Celestial Astronomy—Protoplanet

PROcess TO become a Planet

Protoplanet


We have looked at the differences between Celestial Astronomy and legacy Astronomy. As star systems develop, a sun is formed, and around that sun, accretion and circumstellar disks form. Within the disks, gases and debris left over from the formation of the star begin to coalesce into planetesimals.

Legacy Astronomy continues on with the process, claiming larger groups of planetesimals, colliding with each other, forming protoplanets. Essentially, a protoplanet is an early form or prototype of what will become a planet.

Celestial Astronomy begins to take a different track in the explanation of what is happening in the system at this phase. Celestial Astronomy views star systems as being developed by Extra Terrestrials. If the system will be used for Extra Terrestrials to live on, it will be referred to as a Star system. If the system will be used to place uniformed beings on, it will be referred to as a Solar system.

As the accretion disk develops and planetesimals form, there is a clear distinction that all types of celestial bodies are capable of forming in the accretion disk, but each one has its own unique process. So the question is: where is the discussion about how each celestial body forms?

  1. meteoroids
  2. asteroids
  3. comets
  4. moons
  5. planets
Whether meteoroids and asteroids form from planetesimals or break off from protoplanets, or arrive from an extra stellar location is not that important, as it does not appear they form into comets, planets, or moons.

What is interesting is the suffix -oid. The end of their name says void, as in they will never turn into a comet, planet, or moon.

The confusion seems to stem from legacy Astronomy with their static state systems having all the planets growing in place as they form from planetesimals to protoplanets and on to planets. Then, once they are all in place and all the same age, legacy Astronomy looks around and says: how did the comets and especially the moons get here?

Celestial Astronomy realizes the Sun system, whether it is going to house Extra Terrestrials or uniformed beings, follows a repeatable, definable pattern. This pattern can be explained to allow for an understanding how the system came about, where it is now, and where it is going to go.

So when the concept of planetesimals is moving to protoplanets in legacy Astronomy, Celestial Astronomy has the protoplanets beginning to fill the role of the accelerated return discussed in the beginning article. By floating the protoplanets that are nearest the outside edge of the circumstellar disk, they are put into the galaxy or universe to enter another star system as an interstellar comet.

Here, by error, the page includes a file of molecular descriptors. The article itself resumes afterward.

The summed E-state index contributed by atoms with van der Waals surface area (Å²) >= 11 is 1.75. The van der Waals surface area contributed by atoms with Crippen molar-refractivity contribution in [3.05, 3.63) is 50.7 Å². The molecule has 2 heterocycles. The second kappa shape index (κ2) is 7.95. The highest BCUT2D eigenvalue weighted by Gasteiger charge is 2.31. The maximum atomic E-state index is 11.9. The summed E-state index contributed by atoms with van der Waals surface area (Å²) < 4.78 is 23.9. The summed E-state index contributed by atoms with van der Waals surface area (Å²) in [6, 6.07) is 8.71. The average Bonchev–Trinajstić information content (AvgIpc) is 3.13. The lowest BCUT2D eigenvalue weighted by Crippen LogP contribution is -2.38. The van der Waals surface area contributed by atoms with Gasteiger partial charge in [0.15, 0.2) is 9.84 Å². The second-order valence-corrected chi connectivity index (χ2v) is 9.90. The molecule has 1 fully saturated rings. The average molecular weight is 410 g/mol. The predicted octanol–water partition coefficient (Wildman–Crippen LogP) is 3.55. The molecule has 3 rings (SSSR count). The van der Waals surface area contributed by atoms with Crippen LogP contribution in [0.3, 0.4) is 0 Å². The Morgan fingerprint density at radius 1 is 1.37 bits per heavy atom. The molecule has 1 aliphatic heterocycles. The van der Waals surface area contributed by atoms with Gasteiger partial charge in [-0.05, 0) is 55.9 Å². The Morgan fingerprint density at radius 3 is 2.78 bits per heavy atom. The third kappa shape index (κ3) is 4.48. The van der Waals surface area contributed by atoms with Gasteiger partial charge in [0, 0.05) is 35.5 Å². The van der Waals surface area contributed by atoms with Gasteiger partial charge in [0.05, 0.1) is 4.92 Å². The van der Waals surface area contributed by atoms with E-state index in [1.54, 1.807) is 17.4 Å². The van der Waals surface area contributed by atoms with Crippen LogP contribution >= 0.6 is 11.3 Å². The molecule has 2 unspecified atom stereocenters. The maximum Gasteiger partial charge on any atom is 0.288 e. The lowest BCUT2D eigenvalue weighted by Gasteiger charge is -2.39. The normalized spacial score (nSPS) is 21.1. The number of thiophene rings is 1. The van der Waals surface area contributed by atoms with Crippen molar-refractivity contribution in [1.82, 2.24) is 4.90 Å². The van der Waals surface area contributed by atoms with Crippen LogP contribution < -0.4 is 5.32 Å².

Gravity is grabbing activity from outside the star and disk to bring new life into the system and keep it there to grow it. Other celestial bodies formed within the disk are being floated out into the galaxy or universe to act as recycled comets to provide the new forms to nurture into new planets or energy plants.

Interstellar comets are also entering our system where they are going to bind or begin to wind around the sun. This process will result in what is known as a "wing" or "winding spring" orbit. This is the first phase of a comet becoming a planet. This is all part of the dynamic state system and we will see it repeating over and over.

So in the next phase, rather than going from protoplanet to planet, we will go back and discuss binding in greater detail. We will then see how a dynamic state system has a repeatable pattern that allows comets to become planets and moons. We will then also see what happens to protoplanets that form closer to the sun and are not floated as quickly into the galaxy or universe.

Read next: The Arena
Richard Van Steenberg
Richard Van Steenberg

Follow me on Twitter
@etufodisclosure
Humanoid Extra Terrestrials Live Among Us (HETLAU)

Trying to raise the societal awareness level that Hetlau have been present the whole time man has been on Earth in my Two Way Mirror Theory.



Now Reading
Celestial Astronomy—Protoplanet
Read Next
The Arena